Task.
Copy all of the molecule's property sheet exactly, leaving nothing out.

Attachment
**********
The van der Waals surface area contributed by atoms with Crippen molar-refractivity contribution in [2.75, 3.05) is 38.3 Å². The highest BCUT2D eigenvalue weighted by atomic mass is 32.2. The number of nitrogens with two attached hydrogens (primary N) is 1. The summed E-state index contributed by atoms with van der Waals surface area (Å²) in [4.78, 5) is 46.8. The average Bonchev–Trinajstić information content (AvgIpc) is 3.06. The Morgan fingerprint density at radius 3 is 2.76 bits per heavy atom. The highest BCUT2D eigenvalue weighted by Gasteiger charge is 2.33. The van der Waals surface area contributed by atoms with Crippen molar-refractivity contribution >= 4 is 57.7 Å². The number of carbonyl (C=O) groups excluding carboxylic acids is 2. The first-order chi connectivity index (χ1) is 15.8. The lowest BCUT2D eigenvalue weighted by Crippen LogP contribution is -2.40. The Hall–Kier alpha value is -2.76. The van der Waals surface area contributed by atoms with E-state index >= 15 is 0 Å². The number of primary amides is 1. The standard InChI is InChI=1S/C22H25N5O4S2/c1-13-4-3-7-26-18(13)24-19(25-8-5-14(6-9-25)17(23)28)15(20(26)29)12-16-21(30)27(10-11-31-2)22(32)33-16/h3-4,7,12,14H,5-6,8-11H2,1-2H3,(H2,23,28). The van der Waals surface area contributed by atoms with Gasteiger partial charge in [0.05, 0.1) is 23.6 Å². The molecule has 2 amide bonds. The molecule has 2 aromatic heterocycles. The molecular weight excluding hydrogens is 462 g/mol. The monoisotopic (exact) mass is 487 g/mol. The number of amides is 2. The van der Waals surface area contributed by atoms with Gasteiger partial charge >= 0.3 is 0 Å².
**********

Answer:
The van der Waals surface area contributed by atoms with Crippen molar-refractivity contribution in [2.75, 3.05) is 38.3 Å². The highest BCUT2D eigenvalue weighted by atomic mass is 32.2. The number of nitrogens with two attached hydrogens (primary N) is 1. The summed E-state index contributed by atoms with van der Waals surface area (Å²) in [4.78, 5) is 46.8. The average Bonchev–Trinajstić information content (AvgIpc) is 3.06. The Morgan fingerprint density at radius 3 is 2.76 bits per heavy atom. The highest BCUT2D eigenvalue weighted by Gasteiger charge is 2.33. The van der Waals surface area contributed by atoms with Crippen molar-refractivity contribution >= 4 is 57.7 Å². The number of carbonyl (C=O) groups excluding carboxylic acids is 2. The first-order chi connectivity index (χ1) is 15.8. The lowest BCUT2D eigenvalue weighted by Crippen LogP contribution is -2.40. The Hall–Kier alpha value is -2.76. The van der Waals surface area contributed by atoms with E-state index >= 15 is 0 Å². The number of primary amides is 1. The standard InChI is InChI=1S/C22H25N5O4S2/c1-13-4-3-7-26-18(13)24-19(25-8-5-14(6-9-25)17(23)28)15(20(26)29)12-16-21(30)27(10-11-31-2)22(32)33-16/h3-4,7,12,14H,5-6,8-11H2,1-2H3,(H2,23,28). The van der Waals surface area contributed by atoms with Gasteiger partial charge in [0.05, 0.1) is 23.6 Å². The molecule has 2 amide bonds. The molecule has 2 aromatic heterocycles. The molecular weight excluding hydrogens is 462 g/mol. The monoisotopic (exact) mass is 487 g/mol. The number of amides is 2. The van der Waals surface area contributed by atoms with Gasteiger partial charge >= 0.3 is 0 Å².